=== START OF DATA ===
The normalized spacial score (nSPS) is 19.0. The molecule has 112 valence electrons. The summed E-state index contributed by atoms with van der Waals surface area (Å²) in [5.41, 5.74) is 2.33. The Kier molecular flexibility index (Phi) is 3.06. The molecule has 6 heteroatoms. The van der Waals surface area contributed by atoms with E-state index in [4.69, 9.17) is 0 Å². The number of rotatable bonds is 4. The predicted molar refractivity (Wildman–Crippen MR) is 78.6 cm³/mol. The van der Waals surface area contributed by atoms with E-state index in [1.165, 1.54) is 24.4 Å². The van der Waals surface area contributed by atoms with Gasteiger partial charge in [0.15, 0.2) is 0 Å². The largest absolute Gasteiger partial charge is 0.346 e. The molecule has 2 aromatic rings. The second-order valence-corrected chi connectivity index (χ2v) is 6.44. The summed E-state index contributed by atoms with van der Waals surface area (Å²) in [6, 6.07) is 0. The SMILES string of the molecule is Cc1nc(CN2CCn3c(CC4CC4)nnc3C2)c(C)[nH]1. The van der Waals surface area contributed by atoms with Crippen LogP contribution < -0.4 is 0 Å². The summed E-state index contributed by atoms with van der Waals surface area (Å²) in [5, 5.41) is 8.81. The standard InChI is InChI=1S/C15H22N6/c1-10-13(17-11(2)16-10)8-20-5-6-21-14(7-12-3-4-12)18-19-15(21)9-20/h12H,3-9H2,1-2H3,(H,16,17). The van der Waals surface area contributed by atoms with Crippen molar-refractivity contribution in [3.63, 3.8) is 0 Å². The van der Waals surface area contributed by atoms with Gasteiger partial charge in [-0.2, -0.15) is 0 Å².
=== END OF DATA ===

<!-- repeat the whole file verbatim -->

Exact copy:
The normalized spacial score (nSPS) is 19.0. The molecule has 112 valence electrons. The summed E-state index contributed by atoms with van der Waals surface area (Å²) in [5.41, 5.74) is 2.33. The Kier molecular flexibility index (Phi) is 3.06. The molecule has 6 heteroatoms. The van der Waals surface area contributed by atoms with E-state index in [4.69, 9.17) is 0 Å². The number of rotatable bonds is 4. The predicted molar refractivity (Wildman–Crippen MR) is 78.6 cm³/mol. The van der Waals surface area contributed by atoms with E-state index in [1.165, 1.54) is 24.4 Å². The van der Waals surface area contributed by atoms with Gasteiger partial charge in [0.15, 0.2) is 0 Å². The largest absolute Gasteiger partial charge is 0.346 e. The molecule has 2 aromatic rings. The second-order valence-corrected chi connectivity index (χ2v) is 6.44. The summed E-state index contributed by atoms with van der Waals surface area (Å²) in [6, 6.07) is 0. The SMILES string of the molecule is Cc1nc(CN2CCn3c(CC4CC4)nnc3C2)c(C)[nH]1. The van der Waals surface area contributed by atoms with Crippen LogP contribution < -0.4 is 0 Å². The summed E-state index contributed by atoms with van der Waals surface area (Å²) in [5, 5.41) is 8.81. The standard InChI is InChI=1S/C15H22N6/c1-10-13(17-11(2)16-10)8-20-5-6-21-14(7-12-3-4-12)18-19-15(21)9-20/h12H,3-9H2,1-2H3,(H,16,17). The van der Waals surface area contributed by atoms with Crippen molar-refractivity contribution in [3.63, 3.8) is 0 Å². The van der Waals surface area contributed by atoms with Gasteiger partial charge in [-0.2, -0.15) is 0 Å².